The first thing you need for growing herbs in containers is a container. . .any container will do! As long as it allows for drainage, you can grow an herb garden. Most herbs will grow with as little as 4 to 6 hours of filtered sunlight and will thrive in a fully sunny window, once past the seedling stage. Make sure you turn your herb plants regularly to encourage even growth; they will all reach for the sun. It’s also wise to only water when the top of the soil is dry, and then water thoroughly. Many more plants die from over-watering than do from under-watering. Water sitting in the drainage pan is not a good thing; always empty it as soon as the water has finished draining. Each herb has specific harvesting and pruning needs, but generally, you harvest from the outside first.
These 10 herbs are the top choices of herb gardeners for container gardens. They will all grow according to the size of container they’re in, so you can grow them as big or as small as you want. Grow enough to freeze or dry, if you wish. Fresh herbs, already potted or cut and tied with a bit of ribbon, make great, thoughtful gifts.
Basil: Use it fresh in salads or pesto, add it to your favorite Italian dishes and try Lime or Opal basil to flavor ice cream. Genovese Basil is closest to the â€˜classic’ basil you’re familiar with, while Greek Columnar looks like a small, ornamental, fully branched tree. Basil can be difficult to germinate, so we recommend you start with seedlings.
Chives: Chives can be added to practically anything you would add onions to, but are most often used in salads. They will impart a more subtle flavor than onions and will provide a bit of color that yellow and white onions are lacking. Try our Garlic Chives; they have flat, skinny leaves and lavender blossoms. Garlic chives can be snipped to the ground and still keep on growing. Most gardeners are successful when starting chives from seed.
Cilantro: Cilantro-Coriander is a two-fer, providing you with fresh cilantro leaves and then spicy coriander (the seed of this cilantro plant), which is used to flavor curry powders, pickles and sausages. Cilantro-Santo is prized more for its pungent, sharp aroma and flavor, a favorite in Mexican cuisine, and does not produce as many seeds as Cilantro-Coriander. Cilantro seeds germinate easily right in the garden or pot. Harvest the outside leaves first. Cilantro tends to lose strength when dried, so use it fresh or freeze it.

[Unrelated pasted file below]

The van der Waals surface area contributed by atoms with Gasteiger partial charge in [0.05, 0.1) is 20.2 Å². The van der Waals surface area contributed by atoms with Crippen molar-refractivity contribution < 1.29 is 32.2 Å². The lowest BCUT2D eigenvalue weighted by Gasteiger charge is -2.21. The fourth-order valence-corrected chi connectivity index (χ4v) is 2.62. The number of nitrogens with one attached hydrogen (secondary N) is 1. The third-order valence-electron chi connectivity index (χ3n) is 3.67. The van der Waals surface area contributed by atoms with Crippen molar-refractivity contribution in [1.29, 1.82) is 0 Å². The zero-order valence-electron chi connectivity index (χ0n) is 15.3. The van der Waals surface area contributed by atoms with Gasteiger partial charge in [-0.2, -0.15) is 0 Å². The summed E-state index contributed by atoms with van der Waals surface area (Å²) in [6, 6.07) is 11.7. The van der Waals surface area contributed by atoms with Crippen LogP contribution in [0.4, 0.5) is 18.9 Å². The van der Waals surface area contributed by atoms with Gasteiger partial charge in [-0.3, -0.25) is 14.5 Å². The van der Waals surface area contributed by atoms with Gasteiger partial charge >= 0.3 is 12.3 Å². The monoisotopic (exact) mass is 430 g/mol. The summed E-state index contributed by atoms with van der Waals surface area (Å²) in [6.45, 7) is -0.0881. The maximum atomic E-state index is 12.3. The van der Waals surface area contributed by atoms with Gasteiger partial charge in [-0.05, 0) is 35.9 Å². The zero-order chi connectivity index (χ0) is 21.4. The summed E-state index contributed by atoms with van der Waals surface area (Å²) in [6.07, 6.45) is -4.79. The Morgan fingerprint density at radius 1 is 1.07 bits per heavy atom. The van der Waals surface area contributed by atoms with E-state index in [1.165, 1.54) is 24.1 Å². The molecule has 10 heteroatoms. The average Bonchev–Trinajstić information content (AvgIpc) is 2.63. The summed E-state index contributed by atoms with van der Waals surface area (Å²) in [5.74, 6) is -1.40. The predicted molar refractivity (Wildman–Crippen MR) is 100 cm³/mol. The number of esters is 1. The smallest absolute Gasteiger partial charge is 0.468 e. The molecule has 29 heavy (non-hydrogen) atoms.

Dill: For container growing, we recommend Fernleaf Dill. It grows to a maximum height of 18 inches. Its leaves are used in salads and vinegars, while its seeds flavor breads, pickles, stews and rice. A dill garnish, complete with yellow blossoms, can make even your simplest meal more attractive. Dill is best grown from seeds, with multiple sowings providing a continual supply. Dill does not grow back once harvested, but it can re-seed if seed heads are left to mature.
Mint: This prolific grower is the ultimate container herb, even if growing it outdoors. As anyone who has grown mint can tell you, it will take over any pot or garden spot it’s grown in, in relatively short order. Some herbs can share containers; not so with mint. It does, however, make a fantastically prolific and aromatic ground cover for a shady, moist place outside. You have choices, tooApple, Chocolate, Orange, Peppermint and Spearmint are just a few.
Oregano: One of the most decorative is Dittany of Crete. This very fragrant oregano is used to make poultices and teas for treating arthritis and wounds and for digestive problems, respectively. For culinary use, we recommend Golden Oregano, a milder variety, or Variegated Oregano, a colorful addition to Mediterranean cuisine. It will trail over the sides of its container but will only reach about 12 inches in height.
Parsley: Flat leaf Parsley varieties are said to have more intense flavor for cooking, but our Triple Curled Parsley plant is especially comfortable when grown in containers, even if grown indoors. You can combine the two in one planter for a more dramatic and much fuller look. Parsley is at its best when used fresh and it can add color as a garnish to almost every dish. It freshens breath when chewed, too! Parsley seeds start fairly easily.
Sage: Most often used with poultry, we suggest you try pairing sage with white beans, apples or green vegetables. Berggarten Sage does not flower and adapts very well to container gardening. Additionally, its thick, textured and uniquely colored leaves add variety to the collection in your herb garden. If you have an exceptionally sunny window or balcony, we highly recommend our Pineapple Sage plant. It smells like fresh-cut pineapple, produces gorgeous red flowers and will even attract hummingbirds. Sage can be started easily from seeds.
Tarragon: This perennial herb doesn’t start well from seeds, so we recommend you start with seedlings. Both Russian and French Tarragon are very adaptable to container growth. Both have a licorice-like flavor, though the Russian variety is a little milder. Tarragon will grow well in partially shady areas, but doing best with midday sunlight.
Thyme: You have choices when growing thyme, and we recommend you grow these three: English Thyme, French Thyme and Lemon Variegated Thyme. They all have a slightly different flavor, can be trimmed to keep a compact shape and are drought-tolerant. Well-drained soil and lots of sun will produce the best results, even in salty environs. We recommend, however, you purchase seedlings; thyme seeds tend to germinate slowly, if at all.
Now, go container hunting! Group herbs, arrange and rearrange them, imagine your enhanced recipes, and get planting!